T FoVt tj FoVtj Cj etj Cj FoVtj FjVtj

13They are only identifying restrictions, however, and cannot be tested.

14Cointegration is discussed in Chapter2.6.

To summarize

Given the Cj, which you get from unrestricted VAR accounting, (8.47) says you only need to determine Fo after which the remaining Fj follow.

In our 3-dimensional system, Fo is a 3 X 3 matrix with 9 unique elements. To identify Fo, you need 9 pieces of information. Start with, E = G'G = E(etet) = FoE(vtvt)Fo = FoFo where G is the unique upper triangular Choleski decomposition of the error covariance matrix E. To summarize

Let gjj be the ijth element of G and /j be the ijth element of Fo. Writing (8.48) out gives g2i = /i2i,o + /i22,o + /i23,o, (8.49)

gii gi2 = /ii,o/2i,o + /i2,o/22,o + /i3,o/23,o, (8.50)

gii gi3 = /ii,o/3i,o + /i2,o/32,o + /i3,o/33,o, (8.51)

gi2 gi3 + g22g23 = /2i,o/3i,o + /22,o/32,o + /23,o/33,o, (8.53)

G has 6 unique elements so this decomposition gives you 6 equations in 9 unknowns. You still need three additional pieces of information. Get them from the long-run predictions of the theory.

Stochastic Mundell-Fleming predicts that neither demand shocks nor monetary shocks have a long-run effect on output which we represent by setting /i2(1) = 0 and /i3 (1) = 0, where /j (1) is the ijth element of F(1) = Xj=o Fj. The model also predicts that money has no long-run effect on the real exchange rate /33(1) = 0. Since F(1) = C(1)Fo, impose these three restrictions by setting

/i3 (1) = 0 = Cii(1)/i3,o + Ci2(1)/23,o + Ci3(1)/33,o, (8.55) /i2 (1) = 0 = Cii(1)/i2,o + Ci2(1)/22,o + Ci3(1)/32,o, (8.56) /33 (1) = 1 = C3i(1)/i3,o + C32(1)/23,o + C33(1)/33,o. (8.57)

(8.49)-(8.57) form a system of 9 equations in 9 unknowns and implicitly define Fo. Once the Fj are obtained, you can do impulse response analyses and forecast error variance decompositions using the 'structural' response matrices Fj.

Table 8.1: Structural VAR forecast error variance decompositions for real exchange rate depreciation

1 month Supply Demand Money

36 months Supply Demand Money

Britain

Germany

Japan

0.378 0.240 0.382 0.016 0.234 0.750 0.872 0.011 0.117

0.331 0.211 0.458 0.066 0.099 0.835 0.810 0.071 0.119

Clarida and Gali estimate a structural VAR using quarterly data from 1973.3 to 1992.4 for the US, Germany, Japan, and Canada Their impulse response analysis revealed that following a one-standard deviation nominal shock, the real exchange rate displayed a hump shape, initially depreciating then subsequently appreciating. Real exchange rate dynamics were found to display delayed overshooting.

We'll re-estimate the structural VAR using 4 lags and monthly data for the US, UK, Germany, and Japan from 1976.1 through 1997.4. The structural impulse response dynamics of the levels of the variables are displayed in Figure 8.9. As predicted by the theory, supply shocks lead to a permanent real deprecation and demand shocks lead to a permanent real appreciation. The US-UK real exchange rate does not exhibit delayed overshooting in response to monetary shocks. The real dollar-pound rate initially appreciates then subsequently depreciates following a positive monetary shock. The real dollar-deutschemark rate displays overshooting by first depreciating and then subsequently appreciating. The real dollar-yen displays Dornbusch-style overshooting. Money shocks are found to contribute a large fraction of the forecast error variance both the long run as well as at the short run for the real exchange rate. The decompositions at the 1-month and 36-month forecast horizons are reported in Table 8.1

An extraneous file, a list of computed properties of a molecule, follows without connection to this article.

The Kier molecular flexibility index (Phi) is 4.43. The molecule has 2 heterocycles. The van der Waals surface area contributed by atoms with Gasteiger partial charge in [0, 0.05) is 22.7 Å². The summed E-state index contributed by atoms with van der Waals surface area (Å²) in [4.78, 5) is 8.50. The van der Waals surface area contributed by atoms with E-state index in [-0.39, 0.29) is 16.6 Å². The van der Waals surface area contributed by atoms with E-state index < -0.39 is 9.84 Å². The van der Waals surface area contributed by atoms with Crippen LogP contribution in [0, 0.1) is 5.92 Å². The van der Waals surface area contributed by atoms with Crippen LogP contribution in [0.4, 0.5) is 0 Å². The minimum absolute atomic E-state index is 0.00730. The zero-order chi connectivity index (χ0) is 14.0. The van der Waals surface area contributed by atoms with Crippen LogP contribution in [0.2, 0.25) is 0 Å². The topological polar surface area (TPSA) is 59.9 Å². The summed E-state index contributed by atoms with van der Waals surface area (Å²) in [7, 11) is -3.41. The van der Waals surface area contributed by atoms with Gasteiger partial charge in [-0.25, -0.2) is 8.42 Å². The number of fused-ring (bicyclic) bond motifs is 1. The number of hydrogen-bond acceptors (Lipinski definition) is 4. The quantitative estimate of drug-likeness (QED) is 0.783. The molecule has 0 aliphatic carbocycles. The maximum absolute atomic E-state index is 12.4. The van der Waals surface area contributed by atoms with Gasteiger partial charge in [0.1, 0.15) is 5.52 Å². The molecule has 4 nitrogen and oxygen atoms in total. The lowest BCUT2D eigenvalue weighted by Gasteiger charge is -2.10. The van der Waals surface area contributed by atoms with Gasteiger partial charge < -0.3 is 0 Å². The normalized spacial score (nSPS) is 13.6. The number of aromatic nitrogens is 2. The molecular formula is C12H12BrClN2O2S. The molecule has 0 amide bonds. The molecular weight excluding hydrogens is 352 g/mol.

Figure 8.9: Structural impulse response of log real exchange rate to supply, demand, and money shocks. Row 1: US-UK, row 2: US-Germany, row 3: US-Japan.

Mundell-Fleming Models Summary

1. The hallmark of Mundell-Fleming models is that they assume that goods prices are sticky. Many people think of MundellFleming models synonymously with sticky-price models. Because there exist nominal rigidities, these models invite an assessment of monetary (and fiscal) policy interventions under both fixed and flexible exchange rates. The models also provide predictions regarding the international transmission of domestic shocks and co-movements of macroeconomic variables at home and abroad.

2. The Dornbusch version of the model exploits the slow adjustment in the goods market combined with the instantaneous adjustment in the asset markets to explain why the exchange rate, which is the relative price of two monies (assets), may exhibit more volatility than the fundamentals in a deterministic and perfect foresight environment. Explaining the excess volatility of the exchange rate is a recurring theme in international macroeconomics.

3. The dynamic stochastic version of the model is amenable to empirical analysis. The model provides a useful guide for doing unrestricted and structural VAR analysis.